But they didn’t have that with Papa John’s, it was a 1MB jQuery ‘App’ which is like looking at a bowl of spaghetti and saying ‘yeah, that’s useful…’
So he went through all 67 files and looked for a unique identifier and found how many times that thing was being used, how many dependencies it has… in a jQuery app you just put the files in the right order that’s how execution happens, but that’s not really great because what if something is out of order…
And he discovered some things you might not need anymore, like:
- matchMedia polyfill which you don’t need anymore
- respond.js was a library to add media queries to IE8, you don’t need that anymore
- Modernizr – not sure you need this anymore
- Picturefill – contentious – you technically need it for IE11
- HTML5shiv – you don’t need that anymore, every browser has HTML5 now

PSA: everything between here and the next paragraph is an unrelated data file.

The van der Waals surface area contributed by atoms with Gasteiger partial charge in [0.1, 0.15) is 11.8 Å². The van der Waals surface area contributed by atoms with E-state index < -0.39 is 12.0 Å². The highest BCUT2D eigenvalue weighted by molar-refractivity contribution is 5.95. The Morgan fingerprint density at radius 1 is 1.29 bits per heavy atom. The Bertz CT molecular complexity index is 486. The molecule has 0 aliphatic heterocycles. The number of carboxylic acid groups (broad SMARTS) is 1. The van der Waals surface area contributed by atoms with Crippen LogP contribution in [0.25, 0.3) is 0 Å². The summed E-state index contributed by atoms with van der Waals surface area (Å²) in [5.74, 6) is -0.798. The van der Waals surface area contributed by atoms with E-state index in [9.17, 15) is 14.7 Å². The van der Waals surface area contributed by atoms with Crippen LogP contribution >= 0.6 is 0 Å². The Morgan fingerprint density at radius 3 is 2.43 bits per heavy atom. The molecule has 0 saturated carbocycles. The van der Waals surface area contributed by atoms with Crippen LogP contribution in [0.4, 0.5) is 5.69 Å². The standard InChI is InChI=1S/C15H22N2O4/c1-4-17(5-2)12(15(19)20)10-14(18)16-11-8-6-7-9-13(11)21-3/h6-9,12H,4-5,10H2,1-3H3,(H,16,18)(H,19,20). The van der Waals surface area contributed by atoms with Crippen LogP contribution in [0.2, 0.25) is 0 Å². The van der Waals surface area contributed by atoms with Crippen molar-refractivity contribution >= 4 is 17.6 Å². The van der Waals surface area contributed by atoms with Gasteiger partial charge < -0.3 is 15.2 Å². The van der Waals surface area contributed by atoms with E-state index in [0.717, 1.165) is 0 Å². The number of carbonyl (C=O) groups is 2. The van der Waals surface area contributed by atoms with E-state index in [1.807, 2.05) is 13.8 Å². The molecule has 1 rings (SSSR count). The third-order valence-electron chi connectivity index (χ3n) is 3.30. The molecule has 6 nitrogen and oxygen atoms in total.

- FastClick – don’t need it anymore, what this was fixing went away
- LoadCSS – you don’t need this anymore (he found that out like last week)
- Webfontloader.js was a tool to display web fonts, but we don’t need it anymore
- Require.js was a little thing you used to use to load JS but you don’t need it!
- jQuery.?!!!!!? – this is on here because jQuery was very helpful for a time – but a lot of the problem it solved are now in the browser.
It sort of feels like malpractice to write jQuery now to him – you don’t need it, it’s just adding extra bytes, let’s move away from it…
However he looked at the Papa John’s JS package and all of those items require jQuery.
He did the math to figure out it was 20 weeks of human work to replace that file and then you still had a jQuery app… so it helped inform conversation to discuss if a framework would be better.
JS frameworks have kind of a bad name so he likes to call them DOM managers because they help you to make sense of your code.
That which is not managed grows.
CSS has a bad rep – it just grows and grows and grows. And it does!
You need a way to manage your CSS and JS.